By Becca Broaddus
Barbed wire fences contain inmates, not their dreams.
Each semester since 2007, Hankamer School of Business MBA and graduate students, as well as graduate faculty and staff, are invited to offer their skills to help inmates create business plans through the Prison Entrepreneurship Program (PEP).
The PEP is prison outreach from a business perspective. Baylor students volunteer their business knowledge to teach inmates the skills needed to run a business when released from prison. PEP follows 10 driving values: a “fresh start” outlook, servant-leader mentality, love, innovation, accountability, integrity, execution, fun, excellence and wise stewardship.
“We want [the inmates in the program] to be serious,” Gary Carini, associate dean for graduate business programs, management professor and PEP governing board member, said. “We take character into account—how consistent is his character with the 10 driving values of PEP? We get to see God work with these men.”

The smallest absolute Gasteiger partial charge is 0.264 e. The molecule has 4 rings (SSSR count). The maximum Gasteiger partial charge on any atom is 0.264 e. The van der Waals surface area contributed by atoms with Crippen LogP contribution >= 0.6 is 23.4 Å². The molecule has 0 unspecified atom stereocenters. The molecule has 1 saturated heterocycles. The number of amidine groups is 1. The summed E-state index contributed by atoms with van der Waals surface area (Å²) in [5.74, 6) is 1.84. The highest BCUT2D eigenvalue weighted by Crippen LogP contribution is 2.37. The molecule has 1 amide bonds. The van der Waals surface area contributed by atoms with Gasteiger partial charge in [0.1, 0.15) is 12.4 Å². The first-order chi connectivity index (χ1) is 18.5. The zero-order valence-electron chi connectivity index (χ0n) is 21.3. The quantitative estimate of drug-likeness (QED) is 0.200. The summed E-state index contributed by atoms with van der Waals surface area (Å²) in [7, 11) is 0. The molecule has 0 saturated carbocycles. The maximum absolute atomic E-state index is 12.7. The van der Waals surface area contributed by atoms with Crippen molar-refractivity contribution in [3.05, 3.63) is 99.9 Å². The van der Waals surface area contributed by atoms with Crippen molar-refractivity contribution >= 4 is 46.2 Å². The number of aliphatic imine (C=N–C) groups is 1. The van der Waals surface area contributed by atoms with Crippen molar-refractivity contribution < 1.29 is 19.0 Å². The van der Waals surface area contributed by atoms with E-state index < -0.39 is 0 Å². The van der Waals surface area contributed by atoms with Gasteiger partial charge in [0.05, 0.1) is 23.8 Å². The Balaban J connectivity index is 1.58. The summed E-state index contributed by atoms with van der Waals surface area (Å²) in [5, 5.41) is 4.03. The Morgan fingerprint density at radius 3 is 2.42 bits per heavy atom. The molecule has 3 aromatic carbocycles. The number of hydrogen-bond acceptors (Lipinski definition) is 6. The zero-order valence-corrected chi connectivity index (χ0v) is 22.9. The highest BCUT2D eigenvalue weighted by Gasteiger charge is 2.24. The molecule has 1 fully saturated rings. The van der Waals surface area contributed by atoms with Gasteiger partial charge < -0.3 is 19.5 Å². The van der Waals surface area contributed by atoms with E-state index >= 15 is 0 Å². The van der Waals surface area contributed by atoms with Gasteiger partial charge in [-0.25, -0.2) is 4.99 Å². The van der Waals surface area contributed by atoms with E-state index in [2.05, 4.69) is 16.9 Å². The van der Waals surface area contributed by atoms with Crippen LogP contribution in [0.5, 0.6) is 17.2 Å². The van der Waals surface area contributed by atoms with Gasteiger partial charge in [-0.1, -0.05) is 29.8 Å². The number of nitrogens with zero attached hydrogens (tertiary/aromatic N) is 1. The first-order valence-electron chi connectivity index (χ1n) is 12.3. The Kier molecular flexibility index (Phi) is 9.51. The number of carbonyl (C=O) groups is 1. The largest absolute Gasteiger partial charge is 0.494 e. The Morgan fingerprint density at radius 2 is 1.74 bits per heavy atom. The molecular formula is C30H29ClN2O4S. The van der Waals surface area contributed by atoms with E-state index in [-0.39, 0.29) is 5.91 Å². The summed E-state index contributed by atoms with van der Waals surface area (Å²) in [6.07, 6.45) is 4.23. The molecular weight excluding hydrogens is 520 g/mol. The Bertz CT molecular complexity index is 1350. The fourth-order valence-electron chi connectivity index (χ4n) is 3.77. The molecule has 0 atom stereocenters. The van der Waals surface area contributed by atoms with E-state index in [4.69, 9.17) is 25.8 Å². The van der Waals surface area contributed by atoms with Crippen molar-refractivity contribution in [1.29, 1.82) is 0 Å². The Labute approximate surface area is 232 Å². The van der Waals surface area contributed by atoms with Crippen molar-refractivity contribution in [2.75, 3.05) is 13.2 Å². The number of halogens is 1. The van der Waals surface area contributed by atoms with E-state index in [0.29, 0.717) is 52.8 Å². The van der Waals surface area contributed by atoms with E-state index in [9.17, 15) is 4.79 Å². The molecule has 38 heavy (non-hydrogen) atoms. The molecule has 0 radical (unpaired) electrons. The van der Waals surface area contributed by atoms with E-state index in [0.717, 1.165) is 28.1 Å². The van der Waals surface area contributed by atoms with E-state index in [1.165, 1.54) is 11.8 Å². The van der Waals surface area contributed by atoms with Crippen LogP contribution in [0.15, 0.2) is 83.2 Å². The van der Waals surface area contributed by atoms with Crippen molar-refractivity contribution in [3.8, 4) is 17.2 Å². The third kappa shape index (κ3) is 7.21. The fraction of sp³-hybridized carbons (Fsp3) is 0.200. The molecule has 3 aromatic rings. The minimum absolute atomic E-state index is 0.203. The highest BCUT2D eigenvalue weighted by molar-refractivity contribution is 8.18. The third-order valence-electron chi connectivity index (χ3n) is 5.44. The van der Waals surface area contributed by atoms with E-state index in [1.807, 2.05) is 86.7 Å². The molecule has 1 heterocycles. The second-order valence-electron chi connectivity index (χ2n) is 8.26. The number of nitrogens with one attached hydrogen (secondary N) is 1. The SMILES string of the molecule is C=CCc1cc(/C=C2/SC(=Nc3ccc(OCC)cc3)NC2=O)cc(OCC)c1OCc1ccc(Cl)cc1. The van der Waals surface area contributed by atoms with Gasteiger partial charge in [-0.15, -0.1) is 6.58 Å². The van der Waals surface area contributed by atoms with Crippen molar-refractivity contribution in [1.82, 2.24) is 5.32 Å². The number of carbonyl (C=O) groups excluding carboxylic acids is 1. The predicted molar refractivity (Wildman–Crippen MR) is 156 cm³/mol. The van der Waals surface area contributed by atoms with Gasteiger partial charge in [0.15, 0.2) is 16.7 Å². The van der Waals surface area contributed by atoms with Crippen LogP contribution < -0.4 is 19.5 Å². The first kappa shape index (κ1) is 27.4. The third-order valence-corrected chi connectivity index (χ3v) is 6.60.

Baylor Business students help inmates at the Cleveland Correctional Center in Cleveland, Texas, and, most recently, the Sanders Estes Unit in Venus, Texas.
The program lasts 10 weeks. For about one hour of each of those weeks the inmates work on a business plan with the assistance of MBA candidates.
The employment rate among PEP graduates exceeds 93 percent and the recidivism rate is less than 5 percent. Both students and inmates emerge from this experience changed.
“My nervousness and initial hesitation to shake the hands of these men gave away something in me that I hadn’t expected,” Lauren Moser, PEP volunteer and MBA/MDiv candidate, said. “These are good men who deserve to be looked in the eye and told that each and every one of them is valuable. I experienced a paradigm shift the day I went to prison. I came in feeling that I had something to offer these men when it was truly the men at Cleveland Correctional that had something much more valuable to offer me.”
Baylor Business Review, Spring 2015